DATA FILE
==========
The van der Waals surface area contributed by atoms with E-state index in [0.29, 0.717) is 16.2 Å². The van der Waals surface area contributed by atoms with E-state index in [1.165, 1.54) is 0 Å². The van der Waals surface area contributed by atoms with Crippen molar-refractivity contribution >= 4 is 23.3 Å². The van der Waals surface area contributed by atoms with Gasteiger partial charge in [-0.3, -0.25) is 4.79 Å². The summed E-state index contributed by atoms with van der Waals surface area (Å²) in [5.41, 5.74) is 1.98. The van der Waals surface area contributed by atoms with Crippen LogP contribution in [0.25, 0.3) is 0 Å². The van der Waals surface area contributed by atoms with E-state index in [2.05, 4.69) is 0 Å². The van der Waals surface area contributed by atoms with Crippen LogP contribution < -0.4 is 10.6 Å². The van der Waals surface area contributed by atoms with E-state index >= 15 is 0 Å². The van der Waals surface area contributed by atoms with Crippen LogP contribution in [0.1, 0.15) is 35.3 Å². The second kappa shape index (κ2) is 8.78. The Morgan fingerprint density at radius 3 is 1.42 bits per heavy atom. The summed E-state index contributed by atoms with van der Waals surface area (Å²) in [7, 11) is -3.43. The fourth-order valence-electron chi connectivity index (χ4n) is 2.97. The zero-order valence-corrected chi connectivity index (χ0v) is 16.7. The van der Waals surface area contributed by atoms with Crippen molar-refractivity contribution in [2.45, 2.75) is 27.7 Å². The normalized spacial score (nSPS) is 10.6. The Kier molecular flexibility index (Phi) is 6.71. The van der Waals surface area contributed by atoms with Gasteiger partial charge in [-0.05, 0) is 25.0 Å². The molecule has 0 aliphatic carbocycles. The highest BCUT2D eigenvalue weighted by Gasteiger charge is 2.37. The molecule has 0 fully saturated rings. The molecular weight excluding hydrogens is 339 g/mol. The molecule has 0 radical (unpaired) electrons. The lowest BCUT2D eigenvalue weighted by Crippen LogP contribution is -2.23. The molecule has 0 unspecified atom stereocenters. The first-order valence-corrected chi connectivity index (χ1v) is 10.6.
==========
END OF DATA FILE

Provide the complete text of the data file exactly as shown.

The van der Waals surface area contributed by atoms with E-state index in [0.29, 0.717) is 16.2 Å². The van der Waals surface area contributed by atoms with E-state index in [1.165, 1.54) is 0 Å². The van der Waals surface area contributed by atoms with Crippen molar-refractivity contribution >= 4 is 23.3 Å². The van der Waals surface area contributed by atoms with Gasteiger partial charge in [-0.3, -0.25) is 4.79 Å². The summed E-state index contributed by atoms with van der Waals surface area (Å²) in [5.41, 5.74) is 1.98. The van der Waals surface area contributed by atoms with Crippen LogP contribution in [0.25, 0.3) is 0 Å². The van der Waals surface area contributed by atoms with E-state index in [2.05, 4.69) is 0 Å². The van der Waals surface area contributed by atoms with Crippen LogP contribution < -0.4 is 10.6 Å². The van der Waals surface area contributed by atoms with E-state index >= 15 is 0 Å². The van der Waals surface area contributed by atoms with Crippen LogP contribution in [0.1, 0.15) is 35.3 Å². The second kappa shape index (κ2) is 8.78. The Morgan fingerprint density at radius 3 is 1.42 bits per heavy atom. The summed E-state index contributed by atoms with van der Waals surface area (Å²) in [7, 11) is -3.43. The fourth-order valence-electron chi connectivity index (χ4n) is 2.97. The zero-order valence-corrected chi connectivity index (χ0v) is 16.7. The van der Waals surface area contributed by atoms with Crippen molar-refractivity contribution in [2.45, 2.75) is 27.7 Å². The normalized spacial score (nSPS) is 10.6. The Kier molecular flexibility index (Phi) is 6.71. The van der Waals surface area contributed by atoms with Gasteiger partial charge in [-0.05, 0) is 25.0 Å². The molecule has 0 aliphatic carbocycles. The highest BCUT2D eigenvalue weighted by Gasteiger charge is 2.37. The molecule has 0 fully saturated rings. The molecular weight excluding hydrogens is 339 g/mol. The molecule has 0 radical (unpaired) electrons. The lowest BCUT2D eigenvalue weighted by Crippen LogP contribution is -2.23. The molecule has 0 unspecified atom stereocenters. The first-order valence-corrected chi connectivity index (χ1v) is 10.6.